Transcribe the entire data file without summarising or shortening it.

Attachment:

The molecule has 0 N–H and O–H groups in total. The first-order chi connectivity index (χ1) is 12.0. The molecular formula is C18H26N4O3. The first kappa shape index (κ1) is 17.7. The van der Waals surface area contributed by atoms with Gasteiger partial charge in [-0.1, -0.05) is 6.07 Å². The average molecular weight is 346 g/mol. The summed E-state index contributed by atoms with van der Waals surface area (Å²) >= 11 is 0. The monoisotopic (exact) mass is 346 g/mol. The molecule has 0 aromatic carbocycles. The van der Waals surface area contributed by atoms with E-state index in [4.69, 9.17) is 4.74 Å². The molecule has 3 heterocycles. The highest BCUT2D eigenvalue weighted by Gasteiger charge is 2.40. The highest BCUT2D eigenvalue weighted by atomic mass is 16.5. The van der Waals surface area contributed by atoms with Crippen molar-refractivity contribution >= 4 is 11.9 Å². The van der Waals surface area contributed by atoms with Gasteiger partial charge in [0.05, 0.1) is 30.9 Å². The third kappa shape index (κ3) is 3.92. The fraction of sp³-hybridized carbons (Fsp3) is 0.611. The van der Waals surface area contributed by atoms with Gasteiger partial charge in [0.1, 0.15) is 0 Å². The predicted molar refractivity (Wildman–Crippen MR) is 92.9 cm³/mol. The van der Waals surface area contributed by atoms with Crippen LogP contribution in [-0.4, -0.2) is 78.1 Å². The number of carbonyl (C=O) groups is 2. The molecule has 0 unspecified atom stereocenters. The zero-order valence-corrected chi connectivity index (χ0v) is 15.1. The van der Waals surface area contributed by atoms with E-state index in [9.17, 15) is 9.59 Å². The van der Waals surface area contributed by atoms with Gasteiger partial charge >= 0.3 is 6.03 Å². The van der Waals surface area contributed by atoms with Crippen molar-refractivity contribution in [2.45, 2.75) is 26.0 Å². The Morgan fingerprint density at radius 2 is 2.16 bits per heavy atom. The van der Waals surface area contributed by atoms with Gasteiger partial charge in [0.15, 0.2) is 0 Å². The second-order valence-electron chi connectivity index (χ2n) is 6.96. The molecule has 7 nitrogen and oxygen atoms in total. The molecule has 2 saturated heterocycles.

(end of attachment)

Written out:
The molecule has 0 N–H and O–H groups in total. The first-order chi connectivity index (χ1) is 12.0. The molecular formula is C18H26N4O3. The first kappa shape index (κ1) is 17.7. The van der Waals surface area contributed by atoms with Gasteiger partial charge in [-0.1, -0.05) is 6.07 Å². The average molecular weight is 346 g/mol. The summed E-state index contributed by atoms with van der Waals surface area (Å²) >= 11 is 0. The monoisotopic (exact) mass is 346 g/mol. The molecule has 0 aromatic carbocycles. The van der Waals surface area contributed by atoms with E-state index in [4.69, 9.17) is 4.74 Å². The molecule has 3 heterocycles. The highest BCUT2D eigenvalue weighted by Gasteiger charge is 2.40. The highest BCUT2D eigenvalue weighted by atomic mass is 16.5. The van der Waals surface area contributed by atoms with Crippen molar-refractivity contribution >= 4 is 11.9 Å². The van der Waals surface area contributed by atoms with Gasteiger partial charge in [0.05, 0.1) is 30.9 Å². The third kappa shape index (κ3) is 3.92. The fraction of sp³-hybridized carbons (Fsp3) is 0.611. The van der Waals surface area contributed by atoms with Gasteiger partial charge in [0.1, 0.15) is 0 Å². The predicted molar refractivity (Wildman–Crippen MR) is 92.9 cm³/mol. The van der Waals surface area contributed by atoms with Crippen LogP contribution in [-0.4, -0.2) is 78.1 Å². The number of carbonyl (C=O) groups is 2. The molecule has 0 unspecified atom stereocenters. The zero-order valence-corrected chi connectivity index (χ0v) is 15.1. The van der Waals surface area contributed by atoms with E-state index in [9.17, 15) is 9.59 Å². The van der Waals surface area contributed by atoms with Gasteiger partial charge >= 0.3 is 6.03 Å². The van der Waals surface area contributed by atoms with Crippen molar-refractivity contribution in [2.45, 2.75) is 26.0 Å². The Morgan fingerprint density at radius 2 is 2.16 bits per heavy atom. The van der Waals surface area contributed by atoms with Gasteiger partial charge in [0.15, 0.2) is 0 Å². The second-order valence-electron chi connectivity index (χ2n) is 6.96. The molecule has 7 nitrogen and oxygen atoms in total. The molecule has 2 saturated heterocycles.